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Monday, November 19, 2012

All she asked was to have something more stable than love to lean upon.

Madame Bovary by Gustave Flaubert

Spoiler Alert: Plot Summary
Madame Bovary is a story of unrequited love, affairs, passions of the heart, and an omnipresent and confounding sense of gloom.  Charles Bovary is a country doctor, in the time just before doctors are really sure of what they're doing (botched club foot surgery = amputation - ACK!).  After an unsuccessful first marriage that ends in his wife's untimely death, Charles marries Emma Rouault, the daughter of a country farmer and former patient of Monsieur Bovary. Emma quickly realizes that she does not love Charles; Charles falls head over heels for Emma. Emma is very unhappy, and they eventually move to a small town, Yonville, where Emma gives birth to a daughter, Berthe. (Emma wanted a son.) From here, the story devolves into a series of Emma's affairs with unhappy endings.  She quickly runs Charles into the ground financially by spending extravagantly on her affairs and desires, and manages to keep it a secret until the property in their house is priced to be put up for auction. After some disastrous groveling at the feet of old lovers, local lawyers, and near prostitution, Emma forces her way into the local pharmacy and eats some arsenic. She dies a slow and highly unpleasant death.  Charles is bereft. After many years, Charles eventually finds Emma's old love letters, but can't even bring himself to be angry about her affairs. A haggard, grieving widower, he dies alone in the garden. Berthe is sent to live with an aunt and is forced to work at a cotton mill to earn a living.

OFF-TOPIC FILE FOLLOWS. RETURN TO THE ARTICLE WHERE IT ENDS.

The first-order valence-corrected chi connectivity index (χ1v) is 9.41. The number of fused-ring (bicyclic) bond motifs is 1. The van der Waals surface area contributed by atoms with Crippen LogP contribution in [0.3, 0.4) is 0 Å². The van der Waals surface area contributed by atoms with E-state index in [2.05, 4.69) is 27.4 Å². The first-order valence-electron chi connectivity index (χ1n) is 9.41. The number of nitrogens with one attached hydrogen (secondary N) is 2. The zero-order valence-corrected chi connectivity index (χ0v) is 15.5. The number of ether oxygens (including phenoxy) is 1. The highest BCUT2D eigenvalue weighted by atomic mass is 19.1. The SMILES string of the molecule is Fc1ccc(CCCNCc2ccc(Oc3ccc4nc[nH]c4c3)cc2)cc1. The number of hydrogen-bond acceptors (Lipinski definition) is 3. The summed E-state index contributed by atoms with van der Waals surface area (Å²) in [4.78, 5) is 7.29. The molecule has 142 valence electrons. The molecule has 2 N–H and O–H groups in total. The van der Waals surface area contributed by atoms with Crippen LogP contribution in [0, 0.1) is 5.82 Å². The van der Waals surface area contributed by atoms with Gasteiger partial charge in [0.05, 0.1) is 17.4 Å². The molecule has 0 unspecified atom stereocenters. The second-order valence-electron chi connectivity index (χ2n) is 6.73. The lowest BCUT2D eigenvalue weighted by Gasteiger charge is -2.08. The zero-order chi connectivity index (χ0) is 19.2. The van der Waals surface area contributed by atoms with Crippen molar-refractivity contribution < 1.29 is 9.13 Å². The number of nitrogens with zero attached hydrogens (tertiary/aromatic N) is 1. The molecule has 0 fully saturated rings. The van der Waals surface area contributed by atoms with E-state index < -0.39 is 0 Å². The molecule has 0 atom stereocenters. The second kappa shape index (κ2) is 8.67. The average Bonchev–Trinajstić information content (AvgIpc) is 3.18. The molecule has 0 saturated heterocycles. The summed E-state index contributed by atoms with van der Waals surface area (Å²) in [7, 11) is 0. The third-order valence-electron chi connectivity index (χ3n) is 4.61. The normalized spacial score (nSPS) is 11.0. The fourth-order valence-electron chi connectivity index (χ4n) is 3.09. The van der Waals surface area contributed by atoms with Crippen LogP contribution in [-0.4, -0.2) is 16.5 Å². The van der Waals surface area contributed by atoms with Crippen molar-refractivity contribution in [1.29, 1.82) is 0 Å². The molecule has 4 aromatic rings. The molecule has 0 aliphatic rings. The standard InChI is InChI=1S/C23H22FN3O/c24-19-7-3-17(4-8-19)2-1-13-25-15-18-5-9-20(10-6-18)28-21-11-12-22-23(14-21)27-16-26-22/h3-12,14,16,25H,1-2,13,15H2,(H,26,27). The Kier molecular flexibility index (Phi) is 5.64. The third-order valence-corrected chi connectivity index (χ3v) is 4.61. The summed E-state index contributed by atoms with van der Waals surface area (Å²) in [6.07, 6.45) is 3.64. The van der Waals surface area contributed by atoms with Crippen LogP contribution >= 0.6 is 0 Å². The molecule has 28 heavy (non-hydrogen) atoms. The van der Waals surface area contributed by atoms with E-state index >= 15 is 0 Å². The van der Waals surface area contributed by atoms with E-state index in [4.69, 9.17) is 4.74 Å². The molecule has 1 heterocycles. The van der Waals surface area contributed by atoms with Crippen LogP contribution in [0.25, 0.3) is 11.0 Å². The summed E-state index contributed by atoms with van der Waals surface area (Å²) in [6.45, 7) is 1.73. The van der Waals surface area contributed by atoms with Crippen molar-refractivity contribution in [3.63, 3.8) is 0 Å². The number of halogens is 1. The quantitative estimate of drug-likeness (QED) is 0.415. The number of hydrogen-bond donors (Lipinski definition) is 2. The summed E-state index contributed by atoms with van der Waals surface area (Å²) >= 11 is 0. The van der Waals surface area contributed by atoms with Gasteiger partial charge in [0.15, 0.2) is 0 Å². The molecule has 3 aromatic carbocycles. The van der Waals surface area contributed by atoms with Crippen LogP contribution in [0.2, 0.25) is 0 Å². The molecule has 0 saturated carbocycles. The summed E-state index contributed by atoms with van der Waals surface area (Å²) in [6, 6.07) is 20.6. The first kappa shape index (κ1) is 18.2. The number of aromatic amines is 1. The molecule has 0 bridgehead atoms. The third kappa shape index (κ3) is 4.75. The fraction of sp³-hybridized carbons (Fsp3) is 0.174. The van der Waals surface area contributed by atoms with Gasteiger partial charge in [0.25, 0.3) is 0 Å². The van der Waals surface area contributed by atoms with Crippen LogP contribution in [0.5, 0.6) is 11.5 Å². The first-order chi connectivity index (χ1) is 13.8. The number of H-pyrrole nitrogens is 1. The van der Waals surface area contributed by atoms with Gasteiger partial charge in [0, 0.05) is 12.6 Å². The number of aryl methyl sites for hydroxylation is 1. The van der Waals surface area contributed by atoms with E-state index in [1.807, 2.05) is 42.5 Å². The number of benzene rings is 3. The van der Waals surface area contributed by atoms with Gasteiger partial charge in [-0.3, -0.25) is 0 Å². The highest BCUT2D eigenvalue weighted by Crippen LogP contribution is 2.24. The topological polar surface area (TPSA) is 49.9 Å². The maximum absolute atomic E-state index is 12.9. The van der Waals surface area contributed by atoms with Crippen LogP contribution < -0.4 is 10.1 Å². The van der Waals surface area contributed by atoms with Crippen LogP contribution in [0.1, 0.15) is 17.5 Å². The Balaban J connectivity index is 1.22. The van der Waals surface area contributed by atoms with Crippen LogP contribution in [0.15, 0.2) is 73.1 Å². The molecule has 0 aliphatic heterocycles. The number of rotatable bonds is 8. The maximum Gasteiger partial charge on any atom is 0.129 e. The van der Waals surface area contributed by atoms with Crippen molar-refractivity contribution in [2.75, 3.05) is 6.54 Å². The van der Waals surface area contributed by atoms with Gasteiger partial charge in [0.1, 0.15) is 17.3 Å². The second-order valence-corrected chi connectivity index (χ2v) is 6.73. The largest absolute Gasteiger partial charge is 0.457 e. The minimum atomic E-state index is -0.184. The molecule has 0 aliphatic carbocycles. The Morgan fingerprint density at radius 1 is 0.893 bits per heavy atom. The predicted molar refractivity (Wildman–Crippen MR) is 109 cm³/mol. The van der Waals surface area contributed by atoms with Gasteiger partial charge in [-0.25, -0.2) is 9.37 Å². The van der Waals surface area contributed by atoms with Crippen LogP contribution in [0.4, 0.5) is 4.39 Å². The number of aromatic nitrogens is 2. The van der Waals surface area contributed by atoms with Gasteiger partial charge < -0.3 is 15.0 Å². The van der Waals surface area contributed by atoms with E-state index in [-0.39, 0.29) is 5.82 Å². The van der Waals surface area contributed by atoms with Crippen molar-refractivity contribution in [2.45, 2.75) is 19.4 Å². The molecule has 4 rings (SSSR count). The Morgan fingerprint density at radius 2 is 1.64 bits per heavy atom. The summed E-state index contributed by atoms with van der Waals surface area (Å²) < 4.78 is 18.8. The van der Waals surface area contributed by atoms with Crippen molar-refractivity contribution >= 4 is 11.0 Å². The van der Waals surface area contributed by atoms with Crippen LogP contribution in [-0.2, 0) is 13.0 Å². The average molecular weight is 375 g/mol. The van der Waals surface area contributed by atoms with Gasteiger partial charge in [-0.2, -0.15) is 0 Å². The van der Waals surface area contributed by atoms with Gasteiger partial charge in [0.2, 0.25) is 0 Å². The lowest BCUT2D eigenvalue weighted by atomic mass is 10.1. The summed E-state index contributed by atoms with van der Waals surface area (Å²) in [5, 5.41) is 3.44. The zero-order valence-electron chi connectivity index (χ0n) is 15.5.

Spoiler Over: Continue Here

Whew! Aren't you feeling so Happy after that one? I liked Flaubert's descriptive writing, and the plot points were interesting, but I found Emma to be a pretty unlovable character. She felt like a less-likable Anna Karenina (and that's Saying something because Anna K was no charmer). All in all, I can't say you should go run out and grab it. Maybe stroll over and contemplate it. Or take it off a 'free books' shelf.

My thoughts, in no special order:
  • On naming their daughter Berthe - I can't say all my associations with the name are negative (I think many of my readers know a very special centenarian named Bertha ;) but in French, it's pretty much the ugliest sound I can think of. Bearrr-ttt-uhhh. It sounds a bit like I'm vomiting when I say it. I guess it's apt, considering how her parents feel about her and how little pen-service Flaubert pays her.
  • Monsieur Rouault, in a letter to Emma - "It grieves me that I have not yet seen my beloved granddaughter Berthe Bovary.  I planted a plum tree for her in the garden under your window, and I won't let anybody touch it except to make preserves for her later on, and I'll keep them in the cupboard for her, for when she comes here." Old Monsieur Rouault was one of the only lovable characters in the book. So of course he ends up paralyzed.
  • The apricot break-up - Definitely my favorite scene in the novel, though it typified the callousness of Emma's lovers.  Rodolphe Boulanger, Emma's second (or first) affair (depending on how you count them), breaks up with her the day they're supposed to run off together. And how does he send her the message? He writes her a letter and puts it under a pile of apricots in a lovely basket and sends a servant over to her house with it. CLASSY, Rodolphe. Reallll classy.